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The One Thing Every Business Owner Needs to Do

As I mentioned in my last post, I was involved in a panel discussion for small business owners about things you can do to reduce your stress as a small business owner. After the panel, one of the business owners approached me and asked me the following question: What is the most important thing a business owner should do from a legal perspective?

I may have surprised the business owner when I had an answer as soon as they finished asking the question. The answer is simple. Incorporate.

I cannot stress this answer enough. No matter how big or how small your business; incorporate it. Even if your small business is essentially an expensive hobby; incorporate it.

Incorporating your business serves three important purposes.

It protects your personal life.

The biggest thing incorporating does is it separates you from your business. Regardless of the type of incorporation (around the country there are many different types, but the big three are Limited Liability Companies, S-Corporations, and C-Corporations), the act of incorporating makes your business a separate legal entity. This means that, for all intents and purposes, it is its own person.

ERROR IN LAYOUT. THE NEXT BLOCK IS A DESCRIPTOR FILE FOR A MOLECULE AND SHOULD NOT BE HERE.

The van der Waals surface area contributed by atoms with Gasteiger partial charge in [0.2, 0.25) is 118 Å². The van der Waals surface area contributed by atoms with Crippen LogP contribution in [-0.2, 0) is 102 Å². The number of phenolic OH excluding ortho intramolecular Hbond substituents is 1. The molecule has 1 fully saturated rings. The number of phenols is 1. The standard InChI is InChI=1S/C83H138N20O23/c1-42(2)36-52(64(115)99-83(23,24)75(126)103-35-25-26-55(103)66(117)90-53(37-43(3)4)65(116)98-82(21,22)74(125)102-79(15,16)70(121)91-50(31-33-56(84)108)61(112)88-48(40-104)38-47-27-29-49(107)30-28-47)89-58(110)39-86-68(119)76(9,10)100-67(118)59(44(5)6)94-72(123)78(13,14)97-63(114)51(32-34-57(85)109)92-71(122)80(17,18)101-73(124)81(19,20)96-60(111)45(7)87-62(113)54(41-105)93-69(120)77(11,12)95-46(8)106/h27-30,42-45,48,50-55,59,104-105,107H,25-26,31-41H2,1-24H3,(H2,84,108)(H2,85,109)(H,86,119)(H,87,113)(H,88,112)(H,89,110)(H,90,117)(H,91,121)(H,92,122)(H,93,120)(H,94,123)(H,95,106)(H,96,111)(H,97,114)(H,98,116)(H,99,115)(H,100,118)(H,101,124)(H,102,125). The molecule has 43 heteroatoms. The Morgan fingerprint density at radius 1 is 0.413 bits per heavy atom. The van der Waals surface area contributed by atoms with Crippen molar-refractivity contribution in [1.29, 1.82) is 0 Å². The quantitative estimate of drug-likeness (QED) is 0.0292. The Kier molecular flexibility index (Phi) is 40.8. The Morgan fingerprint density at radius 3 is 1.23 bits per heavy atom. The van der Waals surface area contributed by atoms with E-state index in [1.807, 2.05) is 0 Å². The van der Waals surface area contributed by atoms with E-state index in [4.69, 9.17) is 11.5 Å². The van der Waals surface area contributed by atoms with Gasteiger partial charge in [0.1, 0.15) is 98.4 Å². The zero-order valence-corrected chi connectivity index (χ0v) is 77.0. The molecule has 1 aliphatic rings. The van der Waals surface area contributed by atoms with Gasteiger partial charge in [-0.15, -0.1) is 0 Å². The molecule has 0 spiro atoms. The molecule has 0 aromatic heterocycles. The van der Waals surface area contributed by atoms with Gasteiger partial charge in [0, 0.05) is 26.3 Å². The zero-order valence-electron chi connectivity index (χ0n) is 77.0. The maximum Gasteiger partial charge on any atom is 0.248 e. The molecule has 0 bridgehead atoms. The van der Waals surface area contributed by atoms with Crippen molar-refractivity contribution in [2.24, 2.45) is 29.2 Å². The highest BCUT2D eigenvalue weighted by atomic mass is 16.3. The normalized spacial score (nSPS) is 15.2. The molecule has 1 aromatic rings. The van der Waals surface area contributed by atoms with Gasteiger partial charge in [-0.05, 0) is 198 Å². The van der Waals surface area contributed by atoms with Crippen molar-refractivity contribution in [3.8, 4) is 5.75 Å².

What this means is that all liability, whether it is from defaulting on debts, accidents, negligence, or almost anything, ends with your business. Only your business’s property and funds can be taken through legal actions. As long as you are incorporated, you house, your car, even your TV, is safe. If you aren’t, they are fair game.

Incorporating means that your business can declare bankruptcy without it personally affecting you. This means that your credit rating is much safer. Remember, you can always start a new business under a new name. It’s tough to do that with your personal life.

It makes your name unique

One of the nice side effects of incorporating your name with a Secretary of State is that it makes your business name unique. In most states, only one business may incorporate under the same name. This, for all intents and purposes, acts as a trademark on your business. Once you are incorporated, you don’t have to worry about another business in your state stealing your name.

It makes you look more professional

One of the overlooked reasons to incorporate is that it shows that your business is professional. It shows prospective clients, customers, and investors you are serious about your business. It shows you view your business as something grander than yourself. It shows you take pride in what you build and that you want to protect it.

There many things a business should do to build a strong foundation. Most businesses need a good Independent Contractor Agreement, Service Agreement, or End User License Agreement, to name a few. None are nearly as important, or affordable, as incorporating your business. There is no excuse to put it off.